Two women tried to escape and were caught. The Nazis made an example of them and shot them. Afterward, all of the tailors were beaten by a 6-foot-8-inch man.

“He looked like a murderer, and he was. He was shooting all the Jews he wanted to shoot,” Drucker said.

While Drucker chatted with the Chronicle, he remained composed and matter-of-fact about the horrific events of the Holocaust. When asked if it is difficult for him to relive some of the worst moments of his life, he offered a glimpse into how he coped through the years he spent struggling to survive.

“During the day, when you’re busy, you’re OK,” he said, beginning to choke up. “But at night, when you can’t sleep, it’s always there.”

His daughter offered him a tissue to wipe his tears. He insisted he did not need it but took it anyway. He gripped it in his fist and continued telling his story without stopping to dry his face.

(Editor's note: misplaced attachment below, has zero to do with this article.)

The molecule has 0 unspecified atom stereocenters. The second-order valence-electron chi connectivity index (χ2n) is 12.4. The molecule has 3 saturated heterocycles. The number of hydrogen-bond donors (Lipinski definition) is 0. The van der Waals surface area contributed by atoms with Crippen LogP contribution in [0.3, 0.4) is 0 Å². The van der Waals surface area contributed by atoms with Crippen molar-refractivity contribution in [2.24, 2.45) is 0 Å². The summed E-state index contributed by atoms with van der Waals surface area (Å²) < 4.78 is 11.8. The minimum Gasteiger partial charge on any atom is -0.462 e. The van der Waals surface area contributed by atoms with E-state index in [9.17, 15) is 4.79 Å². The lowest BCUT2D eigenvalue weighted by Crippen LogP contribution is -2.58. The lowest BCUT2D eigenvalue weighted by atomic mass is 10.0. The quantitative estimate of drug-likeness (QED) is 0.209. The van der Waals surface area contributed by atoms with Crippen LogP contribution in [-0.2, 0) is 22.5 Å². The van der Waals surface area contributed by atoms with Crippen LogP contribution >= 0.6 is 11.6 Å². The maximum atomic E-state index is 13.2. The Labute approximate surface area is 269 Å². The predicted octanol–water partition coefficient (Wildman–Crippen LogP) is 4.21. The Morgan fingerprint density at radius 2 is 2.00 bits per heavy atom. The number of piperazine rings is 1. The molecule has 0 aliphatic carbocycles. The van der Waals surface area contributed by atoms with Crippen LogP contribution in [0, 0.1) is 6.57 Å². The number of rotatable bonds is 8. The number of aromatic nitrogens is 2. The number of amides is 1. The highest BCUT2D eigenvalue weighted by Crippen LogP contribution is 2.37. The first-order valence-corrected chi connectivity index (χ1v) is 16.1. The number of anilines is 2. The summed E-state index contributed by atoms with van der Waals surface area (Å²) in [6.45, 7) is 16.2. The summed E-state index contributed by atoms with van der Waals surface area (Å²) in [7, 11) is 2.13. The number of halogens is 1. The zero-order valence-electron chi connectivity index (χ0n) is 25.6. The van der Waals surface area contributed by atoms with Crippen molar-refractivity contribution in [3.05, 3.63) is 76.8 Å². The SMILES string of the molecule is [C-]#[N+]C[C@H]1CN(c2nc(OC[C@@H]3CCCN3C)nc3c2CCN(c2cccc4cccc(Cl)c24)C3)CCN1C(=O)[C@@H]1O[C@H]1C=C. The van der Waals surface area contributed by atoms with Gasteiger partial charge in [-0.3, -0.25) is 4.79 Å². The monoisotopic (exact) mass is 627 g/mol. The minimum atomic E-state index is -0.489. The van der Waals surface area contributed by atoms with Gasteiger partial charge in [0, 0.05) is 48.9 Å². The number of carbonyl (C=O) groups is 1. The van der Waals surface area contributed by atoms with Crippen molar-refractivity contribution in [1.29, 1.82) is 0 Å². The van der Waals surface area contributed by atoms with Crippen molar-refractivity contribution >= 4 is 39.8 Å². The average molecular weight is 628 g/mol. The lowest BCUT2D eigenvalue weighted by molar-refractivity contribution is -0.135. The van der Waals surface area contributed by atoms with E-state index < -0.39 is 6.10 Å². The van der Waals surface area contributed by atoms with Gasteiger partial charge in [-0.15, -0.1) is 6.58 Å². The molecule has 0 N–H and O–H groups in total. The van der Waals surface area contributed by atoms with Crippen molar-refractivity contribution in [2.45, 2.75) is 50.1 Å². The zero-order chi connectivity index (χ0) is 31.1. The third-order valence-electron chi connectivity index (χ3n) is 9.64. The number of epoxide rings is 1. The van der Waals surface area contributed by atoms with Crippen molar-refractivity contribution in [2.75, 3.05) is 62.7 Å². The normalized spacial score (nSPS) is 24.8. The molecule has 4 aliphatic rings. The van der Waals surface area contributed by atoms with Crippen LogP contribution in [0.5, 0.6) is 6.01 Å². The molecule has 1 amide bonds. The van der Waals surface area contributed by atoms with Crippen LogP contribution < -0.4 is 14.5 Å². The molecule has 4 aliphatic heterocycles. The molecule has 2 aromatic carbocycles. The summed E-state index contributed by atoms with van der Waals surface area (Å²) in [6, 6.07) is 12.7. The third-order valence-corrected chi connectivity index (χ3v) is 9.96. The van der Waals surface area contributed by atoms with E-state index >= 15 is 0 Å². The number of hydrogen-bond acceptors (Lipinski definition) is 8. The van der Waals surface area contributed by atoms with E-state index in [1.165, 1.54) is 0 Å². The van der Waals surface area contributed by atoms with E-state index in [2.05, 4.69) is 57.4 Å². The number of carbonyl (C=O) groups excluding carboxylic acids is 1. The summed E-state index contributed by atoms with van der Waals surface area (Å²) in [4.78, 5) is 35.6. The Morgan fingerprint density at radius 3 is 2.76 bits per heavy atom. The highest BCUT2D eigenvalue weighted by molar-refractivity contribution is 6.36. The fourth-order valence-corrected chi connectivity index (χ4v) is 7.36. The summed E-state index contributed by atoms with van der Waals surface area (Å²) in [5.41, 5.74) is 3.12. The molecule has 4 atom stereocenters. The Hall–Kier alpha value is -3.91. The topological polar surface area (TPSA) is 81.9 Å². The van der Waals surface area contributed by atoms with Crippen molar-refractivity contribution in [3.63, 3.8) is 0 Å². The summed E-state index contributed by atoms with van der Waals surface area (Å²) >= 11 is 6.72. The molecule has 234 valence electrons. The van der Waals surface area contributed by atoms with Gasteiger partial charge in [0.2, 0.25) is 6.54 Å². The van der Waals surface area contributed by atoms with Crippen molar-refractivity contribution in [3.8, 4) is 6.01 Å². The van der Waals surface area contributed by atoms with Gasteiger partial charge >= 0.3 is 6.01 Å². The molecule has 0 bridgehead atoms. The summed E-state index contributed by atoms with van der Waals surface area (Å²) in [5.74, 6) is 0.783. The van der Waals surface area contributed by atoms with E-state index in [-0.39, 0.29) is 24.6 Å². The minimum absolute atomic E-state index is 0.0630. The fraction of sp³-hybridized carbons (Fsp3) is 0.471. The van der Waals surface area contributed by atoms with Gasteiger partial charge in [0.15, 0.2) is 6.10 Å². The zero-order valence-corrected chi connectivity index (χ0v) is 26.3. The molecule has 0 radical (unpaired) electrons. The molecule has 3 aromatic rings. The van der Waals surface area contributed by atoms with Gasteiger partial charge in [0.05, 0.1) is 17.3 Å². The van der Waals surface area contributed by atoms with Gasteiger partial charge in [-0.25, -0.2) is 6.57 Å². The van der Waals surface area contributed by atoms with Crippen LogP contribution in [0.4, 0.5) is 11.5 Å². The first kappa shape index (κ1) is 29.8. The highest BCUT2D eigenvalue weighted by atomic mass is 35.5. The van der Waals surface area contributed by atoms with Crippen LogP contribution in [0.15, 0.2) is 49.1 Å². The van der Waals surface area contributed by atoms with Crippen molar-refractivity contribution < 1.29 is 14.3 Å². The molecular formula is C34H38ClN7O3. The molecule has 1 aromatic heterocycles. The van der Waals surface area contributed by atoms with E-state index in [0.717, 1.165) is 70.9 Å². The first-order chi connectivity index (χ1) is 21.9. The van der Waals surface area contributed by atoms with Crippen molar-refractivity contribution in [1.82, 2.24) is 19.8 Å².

When the Russian troops were coming, the Nazis took Drucker and the other tailors to Slovakia where they worked out of a truck with four sewing machines, constantly on the run from the Russian soldiers.

One night, they planned an escape and found the door to their room unlocked. The group escaped into the Carpathian Mountains and met with partisans. One night, the Germans ambushed them and bombarded them with artillery.

“When we got to the other side, and then down, I could feel blood in my throat,” Drucker said, reaching for his neck and pausing to keep from sobbing. “But I endured that.”

For about 10 days, they survived off of melting snow and berries. A farmer helped them cross the frontlines to where the Russian soldiers were, and, after recovering in a hospital, Drucker was faced with the war’s unimaginable damage.

“We started to try to go home, but there was no home anymore for Jewish people,” he said.

His journey took him back to Krosno where he was hired by a Jewish tailor who made leather coats for the Russians.

Later, in Poland, he stayed with his cousin, her son Leon and the son’s father. When the father left to get food, someone turned him in to the Germans. They killed him just four weeks before the war ended.